OJMN  Vol.4 No.4 , October 2014
Twiddler’s Syndrome in a Patient with Dystonic Tremor Treated with DBS
ABSTRACT
Background and Importance: Twiddler’s syndrome is a rare complication of DBS. This condition occurs when the IPG is consciously or inadvertently rotated in its pocket, resulting in torsion and possible dislodgement of implanted electrodes, with subsequent loss of function. Methods: Here we present a patient diagnosed with Twiddler’s syndrome. The patient presented with straining cables at the neck five months after bilateral Gpi DBS and an x-ray demonstrated Twiddler’s syndrome. Initial revision with preventive measures proved futile. After some time the condition recurred, now with dislocation of one of the intracerebral electrodes. In a second revision the IPG was placed under the pectoralis muscle, which has so far prevented further rotation. Results and Conclusion: While Twiddler’s syndrome is fairly uncommon, it remains to be a risk associated with DBS, recognizing the potential risks and signs might allow for preventive measures avoiding dislocation of the intracerebral electrodes.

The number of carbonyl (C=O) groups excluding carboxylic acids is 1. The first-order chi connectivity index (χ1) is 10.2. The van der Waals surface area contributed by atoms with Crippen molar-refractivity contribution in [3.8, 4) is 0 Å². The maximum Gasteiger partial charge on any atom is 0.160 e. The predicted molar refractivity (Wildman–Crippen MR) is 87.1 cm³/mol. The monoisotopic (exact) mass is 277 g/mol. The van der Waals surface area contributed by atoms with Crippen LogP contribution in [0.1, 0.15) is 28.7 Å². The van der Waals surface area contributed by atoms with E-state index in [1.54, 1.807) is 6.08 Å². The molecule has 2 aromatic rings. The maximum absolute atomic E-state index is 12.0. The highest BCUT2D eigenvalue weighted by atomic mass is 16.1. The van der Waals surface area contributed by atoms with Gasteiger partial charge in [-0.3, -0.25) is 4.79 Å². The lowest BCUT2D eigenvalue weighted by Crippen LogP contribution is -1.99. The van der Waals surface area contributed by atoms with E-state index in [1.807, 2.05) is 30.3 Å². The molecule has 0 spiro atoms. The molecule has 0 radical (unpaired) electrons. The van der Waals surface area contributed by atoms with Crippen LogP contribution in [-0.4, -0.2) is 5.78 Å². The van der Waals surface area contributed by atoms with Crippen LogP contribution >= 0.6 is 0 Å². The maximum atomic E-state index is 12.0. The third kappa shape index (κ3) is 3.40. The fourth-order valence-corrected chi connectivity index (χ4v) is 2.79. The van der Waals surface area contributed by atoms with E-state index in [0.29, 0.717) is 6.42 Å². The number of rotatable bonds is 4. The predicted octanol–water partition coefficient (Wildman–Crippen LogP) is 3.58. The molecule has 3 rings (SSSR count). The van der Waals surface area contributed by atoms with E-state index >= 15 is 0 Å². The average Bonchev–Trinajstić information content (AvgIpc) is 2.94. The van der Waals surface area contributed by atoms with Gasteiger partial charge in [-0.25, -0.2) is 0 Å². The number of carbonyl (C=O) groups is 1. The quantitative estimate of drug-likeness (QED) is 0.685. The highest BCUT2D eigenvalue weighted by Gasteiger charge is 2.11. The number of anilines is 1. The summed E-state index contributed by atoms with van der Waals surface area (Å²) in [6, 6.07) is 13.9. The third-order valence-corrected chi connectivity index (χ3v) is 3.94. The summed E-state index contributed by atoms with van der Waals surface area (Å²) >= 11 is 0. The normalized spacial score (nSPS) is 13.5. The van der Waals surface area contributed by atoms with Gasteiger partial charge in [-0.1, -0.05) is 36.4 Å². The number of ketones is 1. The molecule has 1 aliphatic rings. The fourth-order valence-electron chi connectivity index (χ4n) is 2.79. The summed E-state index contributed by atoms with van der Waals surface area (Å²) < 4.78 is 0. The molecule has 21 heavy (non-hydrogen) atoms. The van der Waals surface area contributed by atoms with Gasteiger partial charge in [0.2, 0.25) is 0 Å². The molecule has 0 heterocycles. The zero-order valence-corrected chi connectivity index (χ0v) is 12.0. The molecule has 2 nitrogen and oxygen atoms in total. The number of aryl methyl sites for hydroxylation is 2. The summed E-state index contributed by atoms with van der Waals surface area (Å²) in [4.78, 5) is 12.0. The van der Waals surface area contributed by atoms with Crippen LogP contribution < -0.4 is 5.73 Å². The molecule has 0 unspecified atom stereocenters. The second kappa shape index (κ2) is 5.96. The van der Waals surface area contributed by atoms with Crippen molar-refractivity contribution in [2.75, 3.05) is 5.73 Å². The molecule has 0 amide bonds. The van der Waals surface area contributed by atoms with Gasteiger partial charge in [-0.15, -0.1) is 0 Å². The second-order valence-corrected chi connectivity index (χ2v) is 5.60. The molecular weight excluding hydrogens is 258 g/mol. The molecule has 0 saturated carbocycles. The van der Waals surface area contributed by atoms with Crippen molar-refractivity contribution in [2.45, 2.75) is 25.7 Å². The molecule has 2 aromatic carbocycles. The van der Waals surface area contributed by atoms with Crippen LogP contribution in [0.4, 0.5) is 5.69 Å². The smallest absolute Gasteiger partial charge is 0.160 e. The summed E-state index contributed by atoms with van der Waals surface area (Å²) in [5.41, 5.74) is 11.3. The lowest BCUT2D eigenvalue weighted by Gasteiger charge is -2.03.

Cite this paper
Samuelsson, J. and Blomstedt, P. (2014) Twiddler’s Syndrome in a Patient with Dystonic Tremor Treated with DBS. Open Journal of Modern Neurosurgery, 4, 193-195. doi: 10.4236/ojmn.2014.44034.
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